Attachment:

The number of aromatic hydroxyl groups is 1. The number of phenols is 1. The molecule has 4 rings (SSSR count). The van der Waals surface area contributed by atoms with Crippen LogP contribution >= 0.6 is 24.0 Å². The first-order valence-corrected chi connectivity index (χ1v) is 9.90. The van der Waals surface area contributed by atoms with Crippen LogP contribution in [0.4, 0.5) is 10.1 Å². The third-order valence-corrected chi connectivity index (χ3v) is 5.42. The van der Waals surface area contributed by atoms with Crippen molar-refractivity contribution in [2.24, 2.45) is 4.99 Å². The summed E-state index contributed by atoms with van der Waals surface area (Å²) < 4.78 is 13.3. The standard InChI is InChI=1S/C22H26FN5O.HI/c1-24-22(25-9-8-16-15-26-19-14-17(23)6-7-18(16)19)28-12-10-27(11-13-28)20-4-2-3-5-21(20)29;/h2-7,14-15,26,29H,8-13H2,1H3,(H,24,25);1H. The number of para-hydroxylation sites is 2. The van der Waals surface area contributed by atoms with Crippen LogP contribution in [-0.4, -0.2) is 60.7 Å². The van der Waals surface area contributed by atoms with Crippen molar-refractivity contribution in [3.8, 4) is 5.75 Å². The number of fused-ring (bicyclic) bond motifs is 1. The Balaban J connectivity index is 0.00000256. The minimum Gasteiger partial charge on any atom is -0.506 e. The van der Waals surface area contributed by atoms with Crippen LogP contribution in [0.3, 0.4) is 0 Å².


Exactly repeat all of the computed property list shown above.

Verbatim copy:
The number of aromatic hydroxyl groups is 1. The number of phenols is 1. The molecule has 4 rings (SSSR count). The van der Waals surface area contributed by atoms with Crippen LogP contribution >= 0.6 is 24.0 Å². The first-order valence-corrected chi connectivity index (χ1v) is 9.90. The van der Waals surface area contributed by atoms with Crippen LogP contribution in [0.4, 0.5) is 10.1 Å². The third-order valence-corrected chi connectivity index (χ3v) is 5.42. The van der Waals surface area contributed by atoms with Crippen molar-refractivity contribution in [2.24, 2.45) is 4.99 Å². The summed E-state index contributed by atoms with van der Waals surface area (Å²) < 4.78 is 13.3. The standard InChI is InChI=1S/C22H26FN5O.HI/c1-24-22(25-9-8-16-15-26-19-14-17(23)6-7-18(16)19)28-12-10-27(11-13-28)20-4-2-3-5-21(20)29;/h2-7,14-15,26,29H,8-13H2,1H3,(H,24,25);1H. The number of para-hydroxylation sites is 2. The van der Waals surface area contributed by atoms with Crippen LogP contribution in [-0.4, -0.2) is 60.7 Å². The van der Waals surface area contributed by atoms with Crippen molar-refractivity contribution in [3.8, 4) is 5.75 Å². The number of fused-ring (bicyclic) bond motifs is 1. The Balaban J connectivity index is 0.00000256. The minimum Gasteiger partial charge on any atom is -0.506 e. The van der Waals surface area contributed by atoms with Crippen LogP contribution in [0.3, 0.4) is 0 Å².